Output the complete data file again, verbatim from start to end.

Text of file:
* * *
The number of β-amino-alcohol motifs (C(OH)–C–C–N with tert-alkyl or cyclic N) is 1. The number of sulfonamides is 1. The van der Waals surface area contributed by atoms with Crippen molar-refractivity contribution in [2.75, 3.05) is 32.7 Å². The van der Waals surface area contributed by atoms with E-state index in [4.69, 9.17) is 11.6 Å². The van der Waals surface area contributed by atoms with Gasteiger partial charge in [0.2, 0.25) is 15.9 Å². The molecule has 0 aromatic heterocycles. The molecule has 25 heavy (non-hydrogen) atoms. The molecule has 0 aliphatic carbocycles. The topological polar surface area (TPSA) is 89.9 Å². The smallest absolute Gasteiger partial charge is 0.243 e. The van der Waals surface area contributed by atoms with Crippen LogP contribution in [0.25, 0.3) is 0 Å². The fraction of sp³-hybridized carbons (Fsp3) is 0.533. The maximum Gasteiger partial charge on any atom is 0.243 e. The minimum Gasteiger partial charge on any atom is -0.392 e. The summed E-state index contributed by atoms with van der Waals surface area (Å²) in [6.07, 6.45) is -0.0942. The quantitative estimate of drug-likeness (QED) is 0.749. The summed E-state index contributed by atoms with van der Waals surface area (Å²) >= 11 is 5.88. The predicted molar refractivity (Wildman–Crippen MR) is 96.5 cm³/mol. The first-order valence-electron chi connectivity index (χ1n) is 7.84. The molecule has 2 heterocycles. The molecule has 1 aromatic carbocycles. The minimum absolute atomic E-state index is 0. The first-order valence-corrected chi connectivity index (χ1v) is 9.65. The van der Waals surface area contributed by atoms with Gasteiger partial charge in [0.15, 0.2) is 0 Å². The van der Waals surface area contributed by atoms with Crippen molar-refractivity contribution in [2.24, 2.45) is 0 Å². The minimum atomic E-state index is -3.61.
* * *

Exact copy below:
The number of β-amino-alcohol motifs (C(OH)–C–C–N with tert-alkyl or cyclic N) is 1. The number of sulfonamides is 1. The van der Waals surface area contributed by atoms with Crippen molar-refractivity contribution in [2.75, 3.05) is 32.7 Å². The van der Waals surface area contributed by atoms with E-state index in [4.69, 9.17) is 11.6 Å². The van der Waals surface area contributed by atoms with Gasteiger partial charge in [0.2, 0.25) is 15.9 Å². The molecule has 0 aromatic heterocycles. The molecule has 25 heavy (non-hydrogen) atoms. The molecule has 0 aliphatic carbocycles. The topological polar surface area (TPSA) is 89.9 Å². The smallest absolute Gasteiger partial charge is 0.243 e. The van der Waals surface area contributed by atoms with Crippen LogP contribution in [0.25, 0.3) is 0 Å². The fraction of sp³-hybridized carbons (Fsp3) is 0.533. The maximum Gasteiger partial charge on any atom is 0.243 e. The minimum Gasteiger partial charge on any atom is -0.392 e. The summed E-state index contributed by atoms with van der Waals surface area (Å²) in [6.07, 6.45) is -0.0942. The quantitative estimate of drug-likeness (QED) is 0.749. The summed E-state index contributed by atoms with van der Waals surface area (Å²) >= 11 is 5.88. The predicted molar refractivity (Wildman–Crippen MR) is 96.5 cm³/mol. The first-order valence-electron chi connectivity index (χ1n) is 7.84. The molecule has 2 heterocycles. The molecule has 1 aromatic carbocycles. The minimum absolute atomic E-state index is 0. The first-order valence-corrected chi connectivity index (χ1v) is 9.65. The van der Waals surface area contributed by atoms with Gasteiger partial charge in [0.15, 0.2) is 0 Å². The van der Waals surface area contributed by atoms with Crippen molar-refractivity contribution in [2.24, 2.45) is 0 Å². The minimum atomic E-state index is -3.61.